The Board’s Role in Confronting Crisis

Steve W. Klemash is Americas Leader, Jamie Smith is Associate Director, and Jennifer Lee is Senior Manager at the EY Center for Board Matters. This post is based on their EY publication.

A corporate crisis in today’s world accelerates more quickly with a larger impact than ever before. The 24-hour news cycle and prevalence of social media contribute to the risk of destabilization.

A crisis can be the result of a number of different types of incidents and developments and take on many forms. For example:

  • Reports or even hints of executive misconduct or a toxic
    work culture can ignite a media firestorm.
  • Negative, and misleading, videos and comments can go viral and damage reputations.
  • The polarization of people, governmental policies and politicians can catch companies unaware and put them in highly public debates.
  • Executing business-model initiatives and certain compensation incentive strategies can result in unintended consequences and enterprise-wide risk.
  • Natural and man-made disasters throw tightly linked supply chains into imbalance, amplifying how a regional event can have significantly greater and more far-reaching impacts.
  • A single cyber breach can have devastating consequences.

These incidents may call into question the effectiveness of a company’s board of directors and its ability to provide effective oversight and governance.

While prevention must always remain a priority, advance crisis preparation is now imperative as avoiding crises entirely is nearly impossible. For example, the current cyber threat environment is such that it is likely only a matter of time before all businesses will suffer a cyber breach. Whether the cause of the crisis is corporate malfeasance, a terrorist attack or a natural disaster, a company’s ability to manage a timely, well-coordinated crisis response and communicating with stakeholders is critical.

To help companies prepare for the challenge, boards should determine that management has a practical and relevant crisis response program and actively oversee and challenge all aspects of that program, including key considerations before, during and after an event. This includes determining that management has the right framework in place and that it has sustainable capabilities to allow the company to react to and quickly recover from crisis events. In preparing for and especially when confronting a crisis, boards should also understand the roles and potential implications to key stakeholders. Boards should also participate in various simulations and tabletop exercises with management teams to enhance their effectiveness in responding to crises.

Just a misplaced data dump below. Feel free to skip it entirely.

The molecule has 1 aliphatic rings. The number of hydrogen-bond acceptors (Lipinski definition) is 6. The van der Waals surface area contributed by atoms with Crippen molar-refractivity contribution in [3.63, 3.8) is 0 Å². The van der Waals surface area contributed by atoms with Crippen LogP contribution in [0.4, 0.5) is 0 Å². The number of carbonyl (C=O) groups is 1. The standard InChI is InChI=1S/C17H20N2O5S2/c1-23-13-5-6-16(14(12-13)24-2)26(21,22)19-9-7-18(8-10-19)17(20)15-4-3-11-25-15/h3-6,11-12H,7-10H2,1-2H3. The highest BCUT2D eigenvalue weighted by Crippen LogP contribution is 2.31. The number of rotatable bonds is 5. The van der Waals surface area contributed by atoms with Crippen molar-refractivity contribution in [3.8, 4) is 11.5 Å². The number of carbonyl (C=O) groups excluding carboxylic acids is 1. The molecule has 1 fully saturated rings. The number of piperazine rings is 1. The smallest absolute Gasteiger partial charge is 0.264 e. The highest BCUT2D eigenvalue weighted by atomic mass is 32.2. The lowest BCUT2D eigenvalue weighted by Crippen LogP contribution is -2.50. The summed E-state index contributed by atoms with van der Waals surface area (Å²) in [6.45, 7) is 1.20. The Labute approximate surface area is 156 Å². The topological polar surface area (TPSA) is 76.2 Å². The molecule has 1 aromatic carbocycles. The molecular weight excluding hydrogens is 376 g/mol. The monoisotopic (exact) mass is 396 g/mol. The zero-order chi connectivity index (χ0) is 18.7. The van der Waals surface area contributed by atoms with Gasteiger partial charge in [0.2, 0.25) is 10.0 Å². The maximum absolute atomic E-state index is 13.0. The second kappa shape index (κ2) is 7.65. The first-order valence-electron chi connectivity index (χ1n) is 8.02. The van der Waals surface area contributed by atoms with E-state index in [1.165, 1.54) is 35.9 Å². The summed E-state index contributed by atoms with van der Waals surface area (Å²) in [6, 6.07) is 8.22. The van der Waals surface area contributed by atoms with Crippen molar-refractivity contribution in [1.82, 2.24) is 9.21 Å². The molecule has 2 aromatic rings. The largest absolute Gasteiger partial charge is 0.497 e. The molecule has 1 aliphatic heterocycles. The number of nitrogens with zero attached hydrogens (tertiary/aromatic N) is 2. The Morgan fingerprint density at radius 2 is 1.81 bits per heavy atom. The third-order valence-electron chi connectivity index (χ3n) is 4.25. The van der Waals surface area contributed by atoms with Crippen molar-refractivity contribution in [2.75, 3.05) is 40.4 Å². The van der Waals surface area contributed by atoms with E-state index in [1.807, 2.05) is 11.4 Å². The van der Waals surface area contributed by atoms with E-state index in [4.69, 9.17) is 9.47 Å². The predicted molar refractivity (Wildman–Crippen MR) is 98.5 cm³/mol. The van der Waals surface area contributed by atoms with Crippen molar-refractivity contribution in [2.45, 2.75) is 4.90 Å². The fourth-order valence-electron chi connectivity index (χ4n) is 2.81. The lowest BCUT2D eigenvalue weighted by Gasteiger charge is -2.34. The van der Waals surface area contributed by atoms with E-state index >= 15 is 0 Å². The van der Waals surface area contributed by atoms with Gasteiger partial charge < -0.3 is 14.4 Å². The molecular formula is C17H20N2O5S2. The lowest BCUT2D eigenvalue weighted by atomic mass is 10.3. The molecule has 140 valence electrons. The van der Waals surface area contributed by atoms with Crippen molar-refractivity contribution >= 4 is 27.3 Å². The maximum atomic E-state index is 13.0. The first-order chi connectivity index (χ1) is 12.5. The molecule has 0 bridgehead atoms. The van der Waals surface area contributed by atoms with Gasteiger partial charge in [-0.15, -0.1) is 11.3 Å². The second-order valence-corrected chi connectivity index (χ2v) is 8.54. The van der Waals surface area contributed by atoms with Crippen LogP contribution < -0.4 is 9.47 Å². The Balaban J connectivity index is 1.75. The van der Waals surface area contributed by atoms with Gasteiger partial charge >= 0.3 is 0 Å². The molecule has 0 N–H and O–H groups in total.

Overseeing management’s crisis response program

A corporate crisis can impact organizational culture, business operations and reputation — all of which can have significant financial, legal and regulatory ramifications. Therefore, a crisis management program should bring together a variety of stakeholders who can understand the potential implications and help plan for and recover from a crisis. The program should be managed by someone with in-depth legal and compliance experience who is able to manage day-to-day operational and tactical responses. It should also closely align the internal and external communications leaders to make sure the decisions and messaging are clearly and directly articulated to the key audiences.

The crisis management program should be a process within the company’s broader resiliency toolkit and integrated into its enterprise risk management (ERM) program. This integration helps safeguard that crisis response planning is aligned with and informed by the company’s strategic plan and risk tolerances, and that it is dynamic and evolves along with changes to risk assessments and prioritization. Most importantly, a robust ERM program is foundational for risk management, litigation prevention and loss mitigation.

Stakeholders involved in crisis response

As the linchpin of the company’s response, the crisis response program must involve key constituencies and integrate their knowledge and expertise in managing and recovering from the crisis. The crisis response team should work closely with impacted business-unit leaders in executing upon disaster recovery and/or business continuity plans. The key roles in the company’s response may include:

  • Chief executive officer (CEO)—The CEO should be involved with leading the crisis management efforts (unless determined otherwise), including activating the management team and appropriate resources to gather information and work swiftly to determine the appropriate steps to mitigate the effects of the crisis.
  • Business operations and impacted business units—The chief operating officer (or equivalent executive of the impacted business unit) should focus on obtaining an understanding of the enterprise-wide impact the crisis had on operations (including customers, suppliers and any other impacted parties), as well as executing upon disaster recovery and business continuity plans. The business operations team should make sure operations are adequately supported during the crisis and strive to revert back to “business as usual” as quickly and efficiently as possible.